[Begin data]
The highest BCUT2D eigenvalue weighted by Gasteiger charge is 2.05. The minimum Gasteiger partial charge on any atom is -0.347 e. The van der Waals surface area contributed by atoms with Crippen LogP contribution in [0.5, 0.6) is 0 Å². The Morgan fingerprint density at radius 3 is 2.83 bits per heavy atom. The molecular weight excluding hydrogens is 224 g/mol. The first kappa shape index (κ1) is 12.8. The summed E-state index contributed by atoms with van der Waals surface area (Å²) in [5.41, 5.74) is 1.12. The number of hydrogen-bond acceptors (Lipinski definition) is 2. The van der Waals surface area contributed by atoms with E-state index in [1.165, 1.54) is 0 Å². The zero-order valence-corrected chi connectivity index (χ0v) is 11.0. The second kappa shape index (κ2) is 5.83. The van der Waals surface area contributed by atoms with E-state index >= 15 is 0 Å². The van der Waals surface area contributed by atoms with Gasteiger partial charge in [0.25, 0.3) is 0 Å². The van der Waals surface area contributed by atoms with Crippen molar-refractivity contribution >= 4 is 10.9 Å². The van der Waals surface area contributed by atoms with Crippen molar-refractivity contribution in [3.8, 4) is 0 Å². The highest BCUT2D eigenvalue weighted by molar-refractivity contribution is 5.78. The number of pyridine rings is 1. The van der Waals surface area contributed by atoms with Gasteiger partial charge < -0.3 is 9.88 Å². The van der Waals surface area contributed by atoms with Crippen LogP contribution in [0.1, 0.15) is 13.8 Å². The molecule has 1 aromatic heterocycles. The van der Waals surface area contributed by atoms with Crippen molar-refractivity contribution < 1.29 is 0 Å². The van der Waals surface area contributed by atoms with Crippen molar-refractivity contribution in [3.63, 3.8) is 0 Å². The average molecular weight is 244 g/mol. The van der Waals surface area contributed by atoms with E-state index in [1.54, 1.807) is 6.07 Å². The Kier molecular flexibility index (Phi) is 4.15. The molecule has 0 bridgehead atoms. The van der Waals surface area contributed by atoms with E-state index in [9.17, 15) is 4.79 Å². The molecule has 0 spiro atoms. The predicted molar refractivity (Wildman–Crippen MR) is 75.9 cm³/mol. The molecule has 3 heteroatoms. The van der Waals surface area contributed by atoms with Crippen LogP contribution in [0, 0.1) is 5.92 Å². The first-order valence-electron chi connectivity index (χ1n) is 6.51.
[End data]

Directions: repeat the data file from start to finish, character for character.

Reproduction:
The highest BCUT2D eigenvalue weighted by Gasteiger charge is 2.05. The minimum Gasteiger partial charge on any atom is -0.347 e. The van der Waals surface area contributed by atoms with Crippen LogP contribution in [0.5, 0.6) is 0 Å². The Morgan fingerprint density at radius 3 is 2.83 bits per heavy atom. The molecular weight excluding hydrogens is 224 g/mol. The first kappa shape index (κ1) is 12.8. The summed E-state index contributed by atoms with van der Waals surface area (Å²) in [5.41, 5.74) is 1.12. The number of hydrogen-bond acceptors (Lipinski definition) is 2. The van der Waals surface area contributed by atoms with E-state index in [1.165, 1.54) is 0 Å². The zero-order valence-corrected chi connectivity index (χ0v) is 11.0. The second kappa shape index (κ2) is 5.83. The van der Waals surface area contributed by atoms with E-state index >= 15 is 0 Å². The van der Waals surface area contributed by atoms with Gasteiger partial charge in [0.25, 0.3) is 0 Å². The van der Waals surface area contributed by atoms with Crippen molar-refractivity contribution >= 4 is 10.9 Å². The van der Waals surface area contributed by atoms with Crippen molar-refractivity contribution in [3.8, 4) is 0 Å². The highest BCUT2D eigenvalue weighted by molar-refractivity contribution is 5.78. The number of pyridine rings is 1. The van der Waals surface area contributed by atoms with Gasteiger partial charge < -0.3 is 9.88 Å². The van der Waals surface area contributed by atoms with Crippen LogP contribution in [0.1, 0.15) is 13.8 Å². The molecule has 1 aromatic heterocycles. The van der Waals surface area contributed by atoms with Crippen molar-refractivity contribution < 1.29 is 0 Å². The van der Waals surface area contributed by atoms with Crippen molar-refractivity contribution in [3.63, 3.8) is 0 Å². The average molecular weight is 244 g/mol. The van der Waals surface area contributed by atoms with E-state index in [1.54, 1.807) is 6.07 Å². The Kier molecular flexibility index (Phi) is 4.15. The molecule has 0 bridgehead atoms. The van der Waals surface area contributed by atoms with E-state index in [9.17, 15) is 4.79 Å². The molecule has 0 spiro atoms. The predicted molar refractivity (Wildman–Crippen MR) is 75.9 cm³/mol. The molecule has 3 heteroatoms. The van der Waals surface area contributed by atoms with Crippen LogP contribution in [0, 0.1) is 5.92 Å². The first-order valence-electron chi connectivity index (χ1n) is 6.51.